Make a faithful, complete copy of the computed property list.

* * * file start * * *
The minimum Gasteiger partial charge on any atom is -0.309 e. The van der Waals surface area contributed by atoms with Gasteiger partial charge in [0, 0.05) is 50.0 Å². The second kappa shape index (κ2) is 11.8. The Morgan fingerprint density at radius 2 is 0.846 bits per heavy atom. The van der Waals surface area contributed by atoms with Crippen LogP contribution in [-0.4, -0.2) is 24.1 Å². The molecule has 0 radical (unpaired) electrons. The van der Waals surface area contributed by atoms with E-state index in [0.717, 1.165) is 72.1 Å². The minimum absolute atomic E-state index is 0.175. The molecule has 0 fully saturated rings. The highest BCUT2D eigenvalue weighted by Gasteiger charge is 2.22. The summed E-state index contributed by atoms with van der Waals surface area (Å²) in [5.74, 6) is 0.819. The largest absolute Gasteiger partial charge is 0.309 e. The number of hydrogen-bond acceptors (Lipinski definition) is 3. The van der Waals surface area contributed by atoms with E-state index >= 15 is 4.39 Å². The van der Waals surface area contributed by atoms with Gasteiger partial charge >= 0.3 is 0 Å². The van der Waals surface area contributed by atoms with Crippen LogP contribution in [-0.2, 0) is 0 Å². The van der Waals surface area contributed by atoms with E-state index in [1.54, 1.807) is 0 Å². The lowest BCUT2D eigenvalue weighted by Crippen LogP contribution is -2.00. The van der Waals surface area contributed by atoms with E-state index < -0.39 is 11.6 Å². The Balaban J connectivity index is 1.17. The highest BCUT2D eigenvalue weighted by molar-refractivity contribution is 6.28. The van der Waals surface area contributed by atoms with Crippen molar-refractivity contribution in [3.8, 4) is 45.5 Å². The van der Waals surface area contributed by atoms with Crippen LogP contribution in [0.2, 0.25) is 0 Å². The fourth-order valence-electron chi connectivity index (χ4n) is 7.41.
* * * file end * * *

The minimum Gasteiger partial charge on any atom is -0.309 e. The van der Waals surface area contributed by atoms with Gasteiger partial charge in [0, 0.05) is 50.0 Å². The second kappa shape index (κ2) is 11.8. The Morgan fingerprint density at radius 2 is 0.846 bits per heavy atom. The van der Waals surface area contributed by atoms with Crippen LogP contribution in [-0.4, -0.2) is 24.1 Å². The molecule has 0 radical (unpaired) electrons. The van der Waals surface area contributed by atoms with E-state index in [0.717, 1.165) is 72.1 Å². The minimum absolute atomic E-state index is 0.175. The molecule has 0 fully saturated rings. The highest BCUT2D eigenvalue weighted by Gasteiger charge is 2.22. The summed E-state index contributed by atoms with van der Waals surface area (Å²) in [5.74, 6) is 0.819. The largest absolute Gasteiger partial charge is 0.309 e. The number of hydrogen-bond acceptors (Lipinski definition) is 3. The van der Waals surface area contributed by atoms with E-state index >= 15 is 4.39 Å². The van der Waals surface area contributed by atoms with Gasteiger partial charge >= 0.3 is 0 Å². The van der Waals surface area contributed by atoms with Crippen LogP contribution in [-0.2, 0) is 0 Å². The van der Waals surface area contributed by atoms with E-state index in [1.54, 1.807) is 0 Å². The lowest BCUT2D eigenvalue weighted by Crippen LogP contribution is -2.00. The van der Waals surface area contributed by atoms with E-state index < -0.39 is 11.6 Å². The Balaban J connectivity index is 1.17. The highest BCUT2D eigenvalue weighted by molar-refractivity contribution is 6.28. The van der Waals surface area contributed by atoms with Crippen molar-refractivity contribution in [3.8, 4) is 45.5 Å². The van der Waals surface area contributed by atoms with Crippen LogP contribution in [0.2, 0.25) is 0 Å². The fourth-order valence-electron chi connectivity index (χ4n) is 7.41.